Attorney General Cuomo Files Antitrust Lawsuit Against Intel Corporation, The World's Largest Maker Of Microprocessors
NEW YORK, NY (November 4, 2009) - Attorney General Andrew M. Cuomo today filed a federal antitrust lawsuit against Intel Corporation (NASDAQ: INTC), the world’s largest maker of computer microprocessors. The suit charges that Intel violated state and federal anti-monopoly laws by engaging in a worldwide, systematic campaign of illegal conduct - revealed in e-mails - in order to maintain its monopoly power and prices in the market for microprocessors.
Over the last several years, Intel has extracted exclusive agreements from large computer makers in which they agreed to use Intel’s microprocessors in exchange for payments totaling billions of dollars. Intel also threatened to and did in fact punish computer makers that they perceived to be working too closely with Intel’s competitors. Retaliatory threats included cutting off payments the computer maker was receiving from Intel, directly funding a computer maker’s competitors, and ending joint development ventures.
“Rather than compete fairly, Intel used bribery and coercion to maintain a stranglehold on the market,” said Attorney General Cuomo. “Intel’s actions not only unfairly restricted potential competitors, but also hurt average consumers who were robbed of better products and lower prices. These illegal tactics must stop and competition must be restored to this vital marketplace.”
To obtain exclusive agreements, Intel paid hundreds of millions of dollars annually - and in some years billions of dollars - in so-called “rebates” to individual computer makers. These rebates were actually just payoffs with no legitimate business purpose that Intel invented to disguise their anticompetitive nature. Intel also attempted to erase the most obvious traces of its anticompetitive scheme by eliminating crucial but flagrantly objectionable provisions from written agreements or by camouflaging language about illegal guaranteed market shares with terms like “volume targets.”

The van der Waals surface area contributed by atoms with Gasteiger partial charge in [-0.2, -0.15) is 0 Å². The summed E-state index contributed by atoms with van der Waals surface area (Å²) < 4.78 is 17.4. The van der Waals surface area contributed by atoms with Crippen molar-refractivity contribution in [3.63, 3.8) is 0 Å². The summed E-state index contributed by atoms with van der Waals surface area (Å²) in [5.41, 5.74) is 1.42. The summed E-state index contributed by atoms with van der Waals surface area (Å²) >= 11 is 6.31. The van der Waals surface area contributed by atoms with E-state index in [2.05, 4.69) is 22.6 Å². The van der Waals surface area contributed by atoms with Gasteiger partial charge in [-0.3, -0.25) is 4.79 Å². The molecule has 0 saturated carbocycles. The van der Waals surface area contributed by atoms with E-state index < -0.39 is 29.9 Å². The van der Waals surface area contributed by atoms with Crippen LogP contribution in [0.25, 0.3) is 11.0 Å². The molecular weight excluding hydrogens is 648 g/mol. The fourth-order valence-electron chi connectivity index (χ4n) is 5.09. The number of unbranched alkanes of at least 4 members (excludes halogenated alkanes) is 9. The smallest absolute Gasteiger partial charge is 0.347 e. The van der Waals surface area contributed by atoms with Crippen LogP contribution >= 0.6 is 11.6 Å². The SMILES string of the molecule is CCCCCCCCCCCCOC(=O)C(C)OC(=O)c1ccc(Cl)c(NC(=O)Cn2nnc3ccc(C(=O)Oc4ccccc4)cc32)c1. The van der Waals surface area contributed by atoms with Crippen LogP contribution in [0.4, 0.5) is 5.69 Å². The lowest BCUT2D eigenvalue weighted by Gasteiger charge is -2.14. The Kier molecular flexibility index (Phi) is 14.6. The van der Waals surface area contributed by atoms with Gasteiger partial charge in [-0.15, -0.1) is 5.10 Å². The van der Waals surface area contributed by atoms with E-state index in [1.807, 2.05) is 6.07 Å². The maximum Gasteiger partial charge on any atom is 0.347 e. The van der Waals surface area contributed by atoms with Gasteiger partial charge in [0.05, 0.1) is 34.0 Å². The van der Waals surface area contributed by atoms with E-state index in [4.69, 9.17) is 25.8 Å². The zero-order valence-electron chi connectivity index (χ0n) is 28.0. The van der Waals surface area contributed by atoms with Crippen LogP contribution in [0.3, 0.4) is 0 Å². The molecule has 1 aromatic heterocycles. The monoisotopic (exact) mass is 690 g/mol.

The payments for exclusivity that Intel provided could make the difference between profit and loss for a computer maker or a segment of its business. Sometimes, the payments from Intel exceeded a company’s reported quarterly net income.
Intel’s illegal behavior was highly detrimental to individual consumers and to the entire marketplace for computers. Intel repeatedly pressured computer makers to guarantee it specified market shares of their sales, which prevented computer makers from responding to consumer demand. With actual competition, consumers would have enjoyed more choices, lower prices, and better products. Furthermore, Intel’s illegal acts harmed innovation in a market that is critical to productivity growth throughout the economy.